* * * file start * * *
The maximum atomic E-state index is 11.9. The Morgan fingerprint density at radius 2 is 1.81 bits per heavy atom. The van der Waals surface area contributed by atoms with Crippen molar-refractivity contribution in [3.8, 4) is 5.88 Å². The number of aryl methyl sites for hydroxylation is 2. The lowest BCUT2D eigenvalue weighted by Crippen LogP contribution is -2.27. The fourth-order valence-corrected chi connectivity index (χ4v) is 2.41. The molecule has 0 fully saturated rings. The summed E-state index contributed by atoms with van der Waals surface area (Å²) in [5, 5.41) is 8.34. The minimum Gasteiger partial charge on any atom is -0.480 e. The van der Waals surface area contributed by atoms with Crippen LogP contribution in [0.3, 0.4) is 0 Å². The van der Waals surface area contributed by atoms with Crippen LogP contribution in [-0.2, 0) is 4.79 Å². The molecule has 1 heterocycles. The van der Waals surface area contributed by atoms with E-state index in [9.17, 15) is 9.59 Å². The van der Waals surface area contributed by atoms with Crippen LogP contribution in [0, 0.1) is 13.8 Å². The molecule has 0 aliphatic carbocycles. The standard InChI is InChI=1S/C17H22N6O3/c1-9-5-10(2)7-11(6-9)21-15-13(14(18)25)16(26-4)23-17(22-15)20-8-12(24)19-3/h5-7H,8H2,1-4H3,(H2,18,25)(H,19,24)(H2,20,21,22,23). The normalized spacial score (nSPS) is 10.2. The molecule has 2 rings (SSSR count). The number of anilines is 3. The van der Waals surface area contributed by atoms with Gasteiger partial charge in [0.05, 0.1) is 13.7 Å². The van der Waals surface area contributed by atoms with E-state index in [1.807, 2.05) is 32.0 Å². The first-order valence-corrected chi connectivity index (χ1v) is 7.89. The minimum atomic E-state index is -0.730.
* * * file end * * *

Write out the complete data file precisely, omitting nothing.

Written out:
The maximum atomic E-state index is 11.9. The Morgan fingerprint density at radius 2 is 1.81 bits per heavy atom. The van der Waals surface area contributed by atoms with Crippen molar-refractivity contribution in [3.8, 4) is 5.88 Å². The number of aryl methyl sites for hydroxylation is 2. The lowest BCUT2D eigenvalue weighted by Crippen LogP contribution is -2.27. The fourth-order valence-corrected chi connectivity index (χ4v) is 2.41. The molecule has 0 fully saturated rings. The summed E-state index contributed by atoms with van der Waals surface area (Å²) in [5, 5.41) is 8.34. The minimum Gasteiger partial charge on any atom is -0.480 e. The van der Waals surface area contributed by atoms with Crippen LogP contribution in [0.3, 0.4) is 0 Å². The van der Waals surface area contributed by atoms with Crippen LogP contribution in [-0.2, 0) is 4.79 Å². The molecule has 1 heterocycles. The van der Waals surface area contributed by atoms with E-state index in [9.17, 15) is 9.59 Å². The van der Waals surface area contributed by atoms with Crippen LogP contribution in [0, 0.1) is 13.8 Å². The molecule has 0 aliphatic carbocycles. The standard InChI is InChI=1S/C17H22N6O3/c1-9-5-10(2)7-11(6-9)21-15-13(14(18)25)16(26-4)23-17(22-15)20-8-12(24)19-3/h5-7H,8H2,1-4H3,(H2,18,25)(H,19,24)(H2,20,21,22,23). The normalized spacial score (nSPS) is 10.2. The molecule has 2 rings (SSSR count). The number of anilines is 3. The van der Waals surface area contributed by atoms with Gasteiger partial charge in [0.05, 0.1) is 13.7 Å². The van der Waals surface area contributed by atoms with E-state index in [1.807, 2.05) is 32.0 Å². The first-order valence-corrected chi connectivity index (χ1v) is 7.89. The minimum atomic E-state index is -0.730.